Having ten qualifying groups but only two groups at the tournament seems a little odd, but given what’s going on with the CAN qualifying at the minute, perhaps this isn’t so bad.  The seedings for the playoffs are more arguable, as these are based on coefficients generated from performances getting to and at the 2009 and 2011 tournaments, as well as the currently qualifying campaign, which given the age-limit on the competition, may not be massively representative.

However – the seeded teams were the seven group winners with the highest coefficients: Spain, Czech Republic, England, Netherlands, Germany, Italy and France. Unseeded – the other group winners Sweden, Russia and Serbia and the best runners-up Switzerland, Denmark, Slovakia and Norway.  There is of course one anomaly in that unseeded Switzerland at 34.034 are ranked higher than France and Italy in the seeded pot, but it wouldn’t be a coefficient system without something peculiarhappening.

Overall the group stage featured fewer ridiculous results than the women’s qualifying; there are minnows, of course, but of a more traditional sort – San Marino, Andorra, the Faroe Islands, Liechtenstein, Luxembourg. More surprising wooden spoons went to Iceland (3 pts), Latvia (2) and Estonia (1), but overall things were pretty recognisable and nobody got to double figures, the biggest hammerings being a couple of 8-0s (Czech Republic v Andorra, and Germany over San Marino) and the funnest-looking match an epic Denmark 6 – 5 FYROM.  How hosts Israel will fit into this is unclear – as the U21 coefficients are only calculated for the playoff contenders, they don’t have a specific ranking, but the senior team is 75th in the current overall FIFA rankings, so…

For the home nations, Wales were shaded into 4th in Group 3 by Montenegro in not a very tricky group, Northern Ireland tanked a bit in Group 4, only one point above the Faroe Islands in last place, and Scotland were runners-up to the Netherlands in Group 10 but didn’t make the cut.  The Republic of Ireland put a decent shift in, coming third after Italy and Turkey, and above Hungary.  England, described rather dourly as “perennial qualifiers“ on the official website, won Group 8 finishing ahead of Norway (also through), Belgium, Azerbaijan and the aforementioned Iceland.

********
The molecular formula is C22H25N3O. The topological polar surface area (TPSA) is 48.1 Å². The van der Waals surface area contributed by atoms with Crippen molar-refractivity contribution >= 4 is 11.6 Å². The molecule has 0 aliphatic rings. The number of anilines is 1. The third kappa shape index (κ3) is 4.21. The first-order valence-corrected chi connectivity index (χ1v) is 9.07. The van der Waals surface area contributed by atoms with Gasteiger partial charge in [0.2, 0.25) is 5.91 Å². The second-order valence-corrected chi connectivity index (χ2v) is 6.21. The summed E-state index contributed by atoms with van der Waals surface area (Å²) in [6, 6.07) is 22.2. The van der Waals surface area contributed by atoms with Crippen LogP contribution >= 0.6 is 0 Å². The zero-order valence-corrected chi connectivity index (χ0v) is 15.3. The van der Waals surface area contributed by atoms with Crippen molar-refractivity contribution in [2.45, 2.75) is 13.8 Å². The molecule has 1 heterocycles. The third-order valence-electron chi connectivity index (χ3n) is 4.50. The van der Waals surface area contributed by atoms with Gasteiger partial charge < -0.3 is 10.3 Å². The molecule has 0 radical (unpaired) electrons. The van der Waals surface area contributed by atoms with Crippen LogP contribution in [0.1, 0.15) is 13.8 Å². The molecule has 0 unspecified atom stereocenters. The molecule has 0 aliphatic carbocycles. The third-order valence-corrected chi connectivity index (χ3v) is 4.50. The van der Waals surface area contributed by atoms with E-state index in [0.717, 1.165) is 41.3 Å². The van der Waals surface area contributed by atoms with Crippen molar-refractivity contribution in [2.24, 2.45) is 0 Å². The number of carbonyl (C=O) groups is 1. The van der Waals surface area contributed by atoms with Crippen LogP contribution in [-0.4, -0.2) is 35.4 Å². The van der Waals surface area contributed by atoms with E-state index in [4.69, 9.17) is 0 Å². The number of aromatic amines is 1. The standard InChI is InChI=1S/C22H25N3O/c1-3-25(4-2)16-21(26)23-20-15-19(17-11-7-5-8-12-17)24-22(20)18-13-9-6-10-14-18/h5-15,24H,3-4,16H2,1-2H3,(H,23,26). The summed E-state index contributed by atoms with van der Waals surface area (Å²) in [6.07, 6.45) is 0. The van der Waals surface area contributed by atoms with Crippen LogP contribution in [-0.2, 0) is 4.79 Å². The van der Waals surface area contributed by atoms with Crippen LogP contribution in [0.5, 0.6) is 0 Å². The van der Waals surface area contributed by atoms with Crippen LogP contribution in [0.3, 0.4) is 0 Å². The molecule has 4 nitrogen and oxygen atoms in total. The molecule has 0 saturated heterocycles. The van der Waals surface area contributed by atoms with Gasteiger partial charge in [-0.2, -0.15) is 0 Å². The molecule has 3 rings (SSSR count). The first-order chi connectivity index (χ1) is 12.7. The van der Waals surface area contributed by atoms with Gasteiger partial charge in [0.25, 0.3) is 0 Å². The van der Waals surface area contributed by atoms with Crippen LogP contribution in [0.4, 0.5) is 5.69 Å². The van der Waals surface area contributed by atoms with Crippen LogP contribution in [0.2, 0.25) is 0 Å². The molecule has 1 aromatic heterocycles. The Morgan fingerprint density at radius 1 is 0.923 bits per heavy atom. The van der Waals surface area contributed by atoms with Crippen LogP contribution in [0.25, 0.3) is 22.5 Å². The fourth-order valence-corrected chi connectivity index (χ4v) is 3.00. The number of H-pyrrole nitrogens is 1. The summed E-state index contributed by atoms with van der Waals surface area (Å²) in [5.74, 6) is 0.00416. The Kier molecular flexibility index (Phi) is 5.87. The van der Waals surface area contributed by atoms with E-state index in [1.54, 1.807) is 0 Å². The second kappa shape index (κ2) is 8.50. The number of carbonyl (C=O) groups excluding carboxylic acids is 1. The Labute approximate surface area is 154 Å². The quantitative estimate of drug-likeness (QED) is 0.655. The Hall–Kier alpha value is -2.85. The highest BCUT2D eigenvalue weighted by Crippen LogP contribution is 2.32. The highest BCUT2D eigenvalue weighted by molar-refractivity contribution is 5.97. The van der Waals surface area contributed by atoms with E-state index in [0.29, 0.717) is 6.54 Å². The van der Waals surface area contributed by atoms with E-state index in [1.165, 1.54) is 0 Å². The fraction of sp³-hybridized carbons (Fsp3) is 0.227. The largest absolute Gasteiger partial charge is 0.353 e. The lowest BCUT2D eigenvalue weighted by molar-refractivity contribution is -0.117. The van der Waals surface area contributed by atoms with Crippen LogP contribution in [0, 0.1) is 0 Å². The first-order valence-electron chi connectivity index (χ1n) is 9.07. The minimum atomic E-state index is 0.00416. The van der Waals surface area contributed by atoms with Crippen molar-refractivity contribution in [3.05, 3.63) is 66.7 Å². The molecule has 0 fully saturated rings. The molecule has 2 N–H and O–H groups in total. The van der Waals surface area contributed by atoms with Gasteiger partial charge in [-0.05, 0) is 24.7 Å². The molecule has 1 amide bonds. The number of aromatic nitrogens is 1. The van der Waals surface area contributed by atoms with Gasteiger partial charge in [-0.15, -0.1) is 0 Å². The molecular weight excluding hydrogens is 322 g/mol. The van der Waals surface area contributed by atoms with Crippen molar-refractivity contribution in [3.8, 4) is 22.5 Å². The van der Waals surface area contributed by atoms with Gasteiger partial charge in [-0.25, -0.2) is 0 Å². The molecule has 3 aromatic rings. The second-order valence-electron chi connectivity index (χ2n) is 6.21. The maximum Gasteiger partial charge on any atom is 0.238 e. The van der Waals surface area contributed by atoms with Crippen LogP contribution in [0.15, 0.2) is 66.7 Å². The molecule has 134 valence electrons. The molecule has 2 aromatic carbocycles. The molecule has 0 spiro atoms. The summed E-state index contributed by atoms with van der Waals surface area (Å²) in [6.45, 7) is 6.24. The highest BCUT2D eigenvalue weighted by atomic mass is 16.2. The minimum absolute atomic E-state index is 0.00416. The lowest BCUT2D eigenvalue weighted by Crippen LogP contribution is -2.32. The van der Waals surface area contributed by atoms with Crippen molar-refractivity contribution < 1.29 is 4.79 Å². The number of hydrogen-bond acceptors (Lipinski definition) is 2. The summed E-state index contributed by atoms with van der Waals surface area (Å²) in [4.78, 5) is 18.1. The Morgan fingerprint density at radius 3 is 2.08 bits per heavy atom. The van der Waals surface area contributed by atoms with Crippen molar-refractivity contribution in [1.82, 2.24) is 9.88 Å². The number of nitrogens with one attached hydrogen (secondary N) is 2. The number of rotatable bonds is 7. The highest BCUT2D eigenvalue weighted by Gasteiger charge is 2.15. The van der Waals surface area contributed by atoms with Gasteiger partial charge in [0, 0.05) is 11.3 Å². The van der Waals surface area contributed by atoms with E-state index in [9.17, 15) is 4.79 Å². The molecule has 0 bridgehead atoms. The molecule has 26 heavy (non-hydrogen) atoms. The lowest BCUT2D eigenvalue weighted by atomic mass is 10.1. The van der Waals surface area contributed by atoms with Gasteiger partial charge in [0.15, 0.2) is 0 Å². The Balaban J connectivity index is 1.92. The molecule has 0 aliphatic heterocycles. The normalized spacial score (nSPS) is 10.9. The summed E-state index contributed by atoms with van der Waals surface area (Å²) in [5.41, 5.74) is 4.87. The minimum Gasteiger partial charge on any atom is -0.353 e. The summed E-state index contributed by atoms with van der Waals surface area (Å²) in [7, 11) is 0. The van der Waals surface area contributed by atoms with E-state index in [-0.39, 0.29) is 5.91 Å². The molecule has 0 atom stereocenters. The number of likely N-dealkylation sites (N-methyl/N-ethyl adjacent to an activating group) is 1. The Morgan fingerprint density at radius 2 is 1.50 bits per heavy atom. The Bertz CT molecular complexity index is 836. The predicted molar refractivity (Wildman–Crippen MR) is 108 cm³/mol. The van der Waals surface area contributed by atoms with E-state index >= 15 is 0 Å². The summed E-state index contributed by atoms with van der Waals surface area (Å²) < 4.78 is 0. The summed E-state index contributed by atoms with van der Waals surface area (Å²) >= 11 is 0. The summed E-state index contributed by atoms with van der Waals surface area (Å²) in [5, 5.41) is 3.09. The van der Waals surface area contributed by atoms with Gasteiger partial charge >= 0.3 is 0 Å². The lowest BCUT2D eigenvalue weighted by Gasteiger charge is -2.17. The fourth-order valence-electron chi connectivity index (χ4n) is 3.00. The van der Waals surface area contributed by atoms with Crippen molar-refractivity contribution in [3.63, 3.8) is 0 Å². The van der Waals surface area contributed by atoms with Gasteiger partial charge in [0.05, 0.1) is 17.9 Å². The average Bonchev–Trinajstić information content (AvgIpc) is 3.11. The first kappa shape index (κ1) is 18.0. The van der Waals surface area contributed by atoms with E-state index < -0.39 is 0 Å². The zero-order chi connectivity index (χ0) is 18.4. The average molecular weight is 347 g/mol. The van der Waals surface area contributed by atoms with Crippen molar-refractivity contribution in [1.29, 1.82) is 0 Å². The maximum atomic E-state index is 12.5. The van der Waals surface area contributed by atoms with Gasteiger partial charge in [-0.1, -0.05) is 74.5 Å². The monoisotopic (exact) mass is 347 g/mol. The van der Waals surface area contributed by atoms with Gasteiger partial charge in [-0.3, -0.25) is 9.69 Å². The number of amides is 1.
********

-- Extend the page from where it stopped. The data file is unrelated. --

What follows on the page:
The play-off draw threw up some tasty-looking ties:
  • Spain (holders) v Denmark
  • Italy v Sweden *
  • Czech Republic v Russia *
  • Slovakia v Netherlands
  • Germany v Switzerland
  • England v Serbia *
  • France v Norway

*ties involving two group winners

England’s matches against Serbia should be tight affairs, as both have a good record in the competition.  Germany v Switzerland should also be a good match, their rankings almost the same; Germany only dropped two points in the group stage (a 4-4 draw with Bosnia Herzogovina in the last match, when they presumably had a bit of a rest), but Switzerland were in a group with defending champions Spain, losing to them 3-0 then drawing 0-0 in the home game – although they also drew 0-0 with Estonia in their opening match (the Estonian's only point…). 

The play-off approach for everybody means there is still an air of uncertainty over the tournament, with several matches too close to call.  My undoubtedly unsuccessful accumulator would be: Spain, Italy, Czech Republic, Netherlands, Switzerland, Serbia (probably on penalties) and France.  The finals will be held in Israel from 5-18 June 2013.

For a good round-up of the French team’s qualification and chances, see this article from Coffee House Football:

Sunday, September 23, 2012

European Championships 2013 – The Unfashionable Uneven Years #1

While the world looks on avidly as the qualification process for Brazil 2014 (now featuring endangered armadillo) gets under way, some other qualifying campaigns are drawing to a close.  Next summer will see the Women's Euros in Sweden and the U21 Euros in Israel, both of which are at the play-off stage.

Women’s European Championships – Sweden 2013

Already Qualified:

  • Sweden (hosts) – FIFA Ranking 6 – winners in 1984
  • Italy (group winners) – 10 – only team to have appeared at all 10 Championships